After arriving in Ho Chi Minh City we had some time to kill before our next flight. Quite a bit of time, as it turns out, as nearly all the flights out of that airport had been delayed due to some kind of system error. Our two hour layover turned in to four hours, and we later heard some people had been delayed even longer than that.

I found this article regarding the delays in the paper the next day.

After another quick flight, we finally touched down in Bangkok. We found our driver (who filled us in on how bad the delays had been getting throughout the day) and got underway. For most people in our group, it was the first time they’d been in Bangkok, and it’s always an impressive city to drive through at night with its myriad of huge advertising billboards and well-lit buildings.

We arrived at Lebua at State Tower and started the check-in process. While we waited we enjoyed the lobby’s piano player, who was belting out a medley of random songs. I wish I’d got some footage of this guy, he was really getting in to it! We all tried to figure out each song as it came up. Certainly helped pass the time quickly.

Once we were checked in, we went to take a look at our suite. Kupp greeted us as we walked through the door, as he’d arrived a few hours before us. The place was massive. A huge lounge and kitchen area was flanked on either side by three bedrooms, with two on one side, and one on the other, that one alone being as big as the suite we’d stayed in the last time Amanda and I were there.

The living room! Kitchen to the left, and those doors lead to two of the bedrooms.

After kicking Kupp out of that room and taking it for ourselves (sorry mate! I promise that when it’s your birthday you can have whichever room you want!) we went downstairs to catch up with the others. It just so happens that they had managed to score the Hangover Suite. It is ostensibly the same as every other suite, but it has photos from the movie up on the walls, and other decor that references the film. For those not in the know, several scenes from The Hangover 2 were filmed at Lebua, and they’ve capitalised on this in their marketing. Nikki and Leigh surprised Amanda with an expensive bottle of champagne to kick off the celebrations!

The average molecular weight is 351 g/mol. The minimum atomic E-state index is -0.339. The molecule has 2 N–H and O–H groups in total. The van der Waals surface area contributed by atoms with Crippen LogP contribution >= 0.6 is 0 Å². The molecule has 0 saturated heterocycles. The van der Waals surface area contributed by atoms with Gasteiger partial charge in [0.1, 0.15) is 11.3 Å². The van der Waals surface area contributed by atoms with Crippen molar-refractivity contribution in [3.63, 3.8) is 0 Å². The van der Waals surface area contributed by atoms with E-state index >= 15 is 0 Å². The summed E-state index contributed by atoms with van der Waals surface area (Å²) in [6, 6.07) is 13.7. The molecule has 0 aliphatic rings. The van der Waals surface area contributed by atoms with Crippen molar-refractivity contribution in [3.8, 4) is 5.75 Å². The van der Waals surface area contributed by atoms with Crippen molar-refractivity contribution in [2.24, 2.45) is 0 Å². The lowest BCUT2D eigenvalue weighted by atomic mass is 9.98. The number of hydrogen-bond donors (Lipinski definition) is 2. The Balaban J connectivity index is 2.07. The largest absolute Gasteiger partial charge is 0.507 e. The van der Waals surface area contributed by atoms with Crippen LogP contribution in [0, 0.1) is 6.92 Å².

img_0291

img_0285

img_0286

img_0287

After spending some time catching up, we all decided to spend our first night up on Lebua’s roof at the Sky Bar. Just as we remembered, the views were as incredible as the price of the drinks ($15 AUD for a glass of beer). Still, it was a great way to kick off the Bangkok Birthday Bash!

img_0290

img_4744

Here Comes The Planet 54 – Tanzania 07

In this episode of Here Comes The Planet we take a cultural tour around Mto wa Mbu Village in Tanzania. This consists of walking through the village’s farms and sampling an amazing array of delicious food, learning about the village’s history and entertaining its children.

We also watched some local artists at work, sampled banana beer and found the village nightclub!

Also – DISCO TOTO!!!

Here Comes The Planet 51 to 53 – Amanda’s Victorian Roadtrip

We break from our 2013 travel videos to bring you something closer to home.

As you may have read on the blog, recently Amanda and her mother Jen went on a “classic Australian road trip” around Victoria. Now that the exclusivity contract I had with the video’s producer has expired (“Don’t put it online before we show it to mum at Christmas!”) we are pleased to present this epic journey to you at last.

Split over three parts, we start just across the Victorian/New South Wales border in Albury, with its “iconic” Hume Dam. Also in this episode, a cruise up the Murray River on the Emmylou paddlesteamer in Echuca.

Also, you’ll all be happy to know we’ve started writing* a new horror film based on this episode: “Cry of the Cockatoo”.

* We haven’t.

Continuing the road trip, Amanda and Jen visit a pheasant farm in Swan Hill, as well as a deserted winery.

Also, we learn some fun facts about birds!

Concluding the road trip, Amanda and Jen travel from Swan Hill through to Castlemaine and back home to Melbourne, stopping at gardens and historical houses along the way.

Also, there’s a big fish.

What did you think of their road trip adventure? Have you been on any epic family road trips yourself? Let us know in the comments. 😉